Once you’ve reduced your client roster to the cream of the crop, you’ll have the time to find ways to improve what you do for them. Here are some suggestions.
A recent survey by U.S. Trust3 found that 87% of wealthy investors (with investable assets of $3 million or more) had advisors, but only 16% had wide-ranging discussions about wealth planning goals and issues.
Wealthy clients specifically want discussions and advice about the following topics:
- Estate planning
- Trust options and implications
- Strategic philanthropy
- The use of family wealth and how to align it with important values and goals
- Teaching children and heirs financial skills
The U.S. Trust study identified that meeting the priorities of women and millennial children is hugely important. Women are now equal or primary income-earners in 40% of high-net-worth (HNW) client households; and 38% of HNW women overall and 48% of millennial women take the lead or contribute equally to important investment decisions.
The survey pointed out that women and millennials are extremely interested in investing with companies that take responsibility and have good track records regarding the environment, social issues and governance (ESG investments.) They also uncovered that art collecting—or the financially-driven buying and selling of art—has become of strong interest for a new breed of HNW millennials.
Other Things Clients Want
Clients remember more about how you make them feel than anything else. They want to feel that you understand them and listen to them. They want to talk about things you might have in common, like sports teams, politics, climate change, literature, music, grandchildren, or even just the weather. The goal is to make your clients feel that they belong at your firm. Regardless of how much money they actually have, most clients at advisory firms worry that they don’t have enough money to fit in with the other clients.4, 5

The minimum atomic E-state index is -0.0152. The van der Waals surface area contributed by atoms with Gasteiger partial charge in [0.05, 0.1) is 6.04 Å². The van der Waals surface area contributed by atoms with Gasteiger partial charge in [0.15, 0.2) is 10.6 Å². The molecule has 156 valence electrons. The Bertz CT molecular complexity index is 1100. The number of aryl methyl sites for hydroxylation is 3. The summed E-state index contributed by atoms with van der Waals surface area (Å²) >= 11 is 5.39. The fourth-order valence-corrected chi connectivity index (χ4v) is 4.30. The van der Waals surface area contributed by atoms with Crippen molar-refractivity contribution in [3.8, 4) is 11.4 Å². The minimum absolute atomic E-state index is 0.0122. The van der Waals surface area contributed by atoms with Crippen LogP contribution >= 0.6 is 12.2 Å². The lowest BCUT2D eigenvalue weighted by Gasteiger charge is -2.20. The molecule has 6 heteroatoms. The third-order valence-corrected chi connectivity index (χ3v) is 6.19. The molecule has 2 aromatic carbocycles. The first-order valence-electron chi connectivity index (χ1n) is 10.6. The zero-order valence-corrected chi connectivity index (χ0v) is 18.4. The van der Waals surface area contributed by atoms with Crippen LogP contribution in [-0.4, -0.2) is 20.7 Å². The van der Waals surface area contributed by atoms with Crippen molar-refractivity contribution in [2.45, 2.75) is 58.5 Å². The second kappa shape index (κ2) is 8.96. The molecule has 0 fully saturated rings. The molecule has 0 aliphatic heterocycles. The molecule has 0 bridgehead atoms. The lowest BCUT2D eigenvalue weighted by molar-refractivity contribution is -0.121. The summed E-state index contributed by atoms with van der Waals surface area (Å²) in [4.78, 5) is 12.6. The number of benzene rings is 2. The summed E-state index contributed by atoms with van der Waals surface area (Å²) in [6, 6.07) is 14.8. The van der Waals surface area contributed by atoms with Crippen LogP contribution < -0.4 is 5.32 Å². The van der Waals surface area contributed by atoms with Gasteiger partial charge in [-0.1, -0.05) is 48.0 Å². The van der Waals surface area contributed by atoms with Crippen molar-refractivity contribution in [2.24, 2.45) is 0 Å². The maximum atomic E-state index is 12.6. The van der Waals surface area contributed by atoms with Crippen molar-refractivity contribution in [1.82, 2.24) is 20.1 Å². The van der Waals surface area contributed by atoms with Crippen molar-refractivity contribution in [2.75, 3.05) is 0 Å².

Clients want you to address more than investments and retirement. They want you to provide advice about their other financial concerns, like aging parents, long-term care, other insurance they might need, how they can pay for college, or how they can pay for a family wedding. And remember, it’s important to address both spouses—do not fall prey to the “marginalized wife” syndrome.6
Respect people’s time, don’t be late to appointments. Try to simplify financial concepts. People care about themselves, not you, so focus on their needs and connect with them. Concentrate on forging a long-term relationship. Ask probing questions and listen—don’t just talk.7
Be prepared for client meetings, look clients up and see what they’re posting on their social media accounts. Call them ahead of time and ask them if they have specific issues they want you to address. Tailor your discussion to their concerns. Consider inviting their tax and estate planning professionals to your meeting.8
For other ideas, practical tips, and help with implementing processes to improve your financial advisory practice, call Shurwest at 800.440.1088.
For financial professional use only. Not for use with the general public.